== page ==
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About NUI Galway
About NUI Galway
Since 1845, NUI Galway has been sharing the highest quality teaching and research with Ireland and the world. Find out what makes our University so special – from our distinguished history to the latest news and campus developments.
Colleges & Schools
Colleges & Schools
NUI Galway has earned international recognition as a research-led university with a commitment to top quality teaching across a range of key areas of expertise.
- Business & Industry
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At NUI Galway, we believe that the best learning takes place when you apply what you learn in a real world context. That's why many of our courses include work placements or community projects.
A third generation graduate, John Concannon (’94 BComm) followed in his grandfather’s, and father’s footsteps when he picked NUI Galway as his college of choice in 1991. His grandad, Michael Concannon, graduated in 1935 with a BA degree and both his mum and dad, who met in college, graduated in 1964 (BSc) and 1965 (BE) respectively.
The Sligo native fell in love with his wife Mary Concannon (nee Frawley) (Environmental Science ’96) whilst in college. He also fell in love with his college course.
“It was funny. I thought I’d end up doing law and accountancy but I became fascinated with marketing and quite taken by the psychology of it all. Right after I graduated with the BComm in 1994, I carried on to do the Masters in Business Studies (MBS). This was a real eye opener. I came out of the BComm knowing it all and came out of the MBS knowing I still had so much to learn!”
John carried on to do the Higher Diploma in Marketing practice (DMP). A work placement in Ballinasloe with Dubarry was a real eye opener. The MBS at college, loosely modelled on Harvard Business School, was all about case studies. At Dubarry, there were 207 people working on the factory floor. The focus was on making money; they needed real revenues to pay their staff.
“I got to experience the reality of running a business, and experience the challenges a company faces on a day to day basis in the West of Ireland.”
Although John stayed with Dubarry for a year or so, it was not long before he got a phone call from Unilever, the consumer goods company, and in 1997 he accepted a job as a traditional brand manager.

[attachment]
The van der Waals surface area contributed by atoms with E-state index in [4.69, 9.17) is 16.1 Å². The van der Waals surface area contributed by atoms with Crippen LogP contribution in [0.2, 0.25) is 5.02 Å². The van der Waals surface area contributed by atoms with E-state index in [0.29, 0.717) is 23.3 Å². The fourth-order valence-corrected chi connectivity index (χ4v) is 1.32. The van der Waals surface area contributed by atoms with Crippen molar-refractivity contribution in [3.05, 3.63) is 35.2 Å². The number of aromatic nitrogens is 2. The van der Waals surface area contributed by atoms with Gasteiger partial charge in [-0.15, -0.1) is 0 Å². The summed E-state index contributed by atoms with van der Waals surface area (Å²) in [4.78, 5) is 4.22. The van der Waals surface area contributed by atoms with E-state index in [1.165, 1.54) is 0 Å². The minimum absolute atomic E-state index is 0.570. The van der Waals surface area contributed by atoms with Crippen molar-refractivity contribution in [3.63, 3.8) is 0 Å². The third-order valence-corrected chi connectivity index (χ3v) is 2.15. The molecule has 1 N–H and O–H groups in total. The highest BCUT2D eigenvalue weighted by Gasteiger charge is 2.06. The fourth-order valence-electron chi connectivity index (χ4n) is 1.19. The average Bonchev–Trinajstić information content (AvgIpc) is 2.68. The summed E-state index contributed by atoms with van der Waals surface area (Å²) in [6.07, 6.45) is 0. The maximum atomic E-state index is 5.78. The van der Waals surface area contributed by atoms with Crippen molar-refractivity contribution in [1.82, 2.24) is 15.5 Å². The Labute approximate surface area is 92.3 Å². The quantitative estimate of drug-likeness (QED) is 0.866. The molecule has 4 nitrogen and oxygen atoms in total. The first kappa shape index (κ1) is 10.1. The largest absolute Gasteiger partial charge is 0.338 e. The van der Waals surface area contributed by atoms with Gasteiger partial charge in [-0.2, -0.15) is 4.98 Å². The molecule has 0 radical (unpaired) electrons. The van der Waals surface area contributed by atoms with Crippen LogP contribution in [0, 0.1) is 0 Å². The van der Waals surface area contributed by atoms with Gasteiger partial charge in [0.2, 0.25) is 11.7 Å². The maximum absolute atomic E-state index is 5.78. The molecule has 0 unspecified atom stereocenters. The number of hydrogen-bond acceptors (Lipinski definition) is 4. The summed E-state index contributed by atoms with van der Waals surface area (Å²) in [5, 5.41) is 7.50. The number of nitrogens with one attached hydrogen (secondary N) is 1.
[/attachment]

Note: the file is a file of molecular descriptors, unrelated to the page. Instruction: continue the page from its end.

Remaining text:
But he and Mary were ready for a change. They had started a family and had an urge to get out of Dublin. The West was calling. At that time, Ireland West were looking for a CEO, so John applied and was offered the job.
“This was a fascinating experience. I went from working at Unilever, where budgets and bank accounts were big and healthy, to Ireland West, which was not heavily funded at all. We had to do everything on a shoestring budget. This was a welcome challenge.”
Shortly after that, Fáilte Ireland appointed John as a Regional Development Officer, and not too long after that he was appointed Marketing Director.
Although John has worked on several big projects like The Gathering, he claims success has many fathers. Most recently he was appointed as the Director of the 1916 Centenary Programme, and has been seconded out of Fáilte Ireland until the end of 2016.
Recognising what a huge privilege it is to work on a project that allows our nation recall the details of such a pivotal period of our history, John is enjoying his current role.
“This project is gathering great traction. Reflecting and remembering the past, reviewing our last 100 years as a republic, acknowledging the sacrifices our parents’ generation made for us, and now, excitedly looking forward to the future.”
Shortly after John started on the Centenary project, he met with President Jim Browne to discuss the University’s role as a key partner in the project.
“I can’t emphasise enough the importance of the leadership Dr. Browne has brought to this project. He grasped immediately that this is a pivotal moment in history and that the opportunity presented was something so much bigger. There is a whole series of events organised by the academics, seminars, and one huge overarching event for all third levels in the state that will take place next year on this campus.”
Although John is kept busy with work, and three kids who all attend Coláiste Iognáid Jesuit school in Galway city, he still makes plenty of time to volunteer.
Currently John holds the title of Chairman for the President’s Award, Gaisce. This award, in its 30th year, is a personal development programme for young people.
John is also Chairman of COPE, which operates a homeless shelter in Galway. COPE’s main focus has been the development of a women and children’s centre for those who suffer from domestic violence in the home. Right now, they are housed in a building near the courthouse, but last year, they had a fire so plans are underway for a new location.
Although this would seem like his plate is full. But not one to rest on his laurels, John also volunteers his time with his cousin, Paul O’Hara (another BComm grad from NUI Galway) who recently launched a company called ChangeX, where John is Director. The idea is that ChangeX will become a one-stop online location for people to visit if they are ready to develop positive change in their community. So, if you are ready to start a Coderdojo group for kids, or a Men’s Shed for your neighbourhood, ChangeX.org should be your first port of call.
With so much going on in John’s life, one has to wonder what is next for this Galway grad!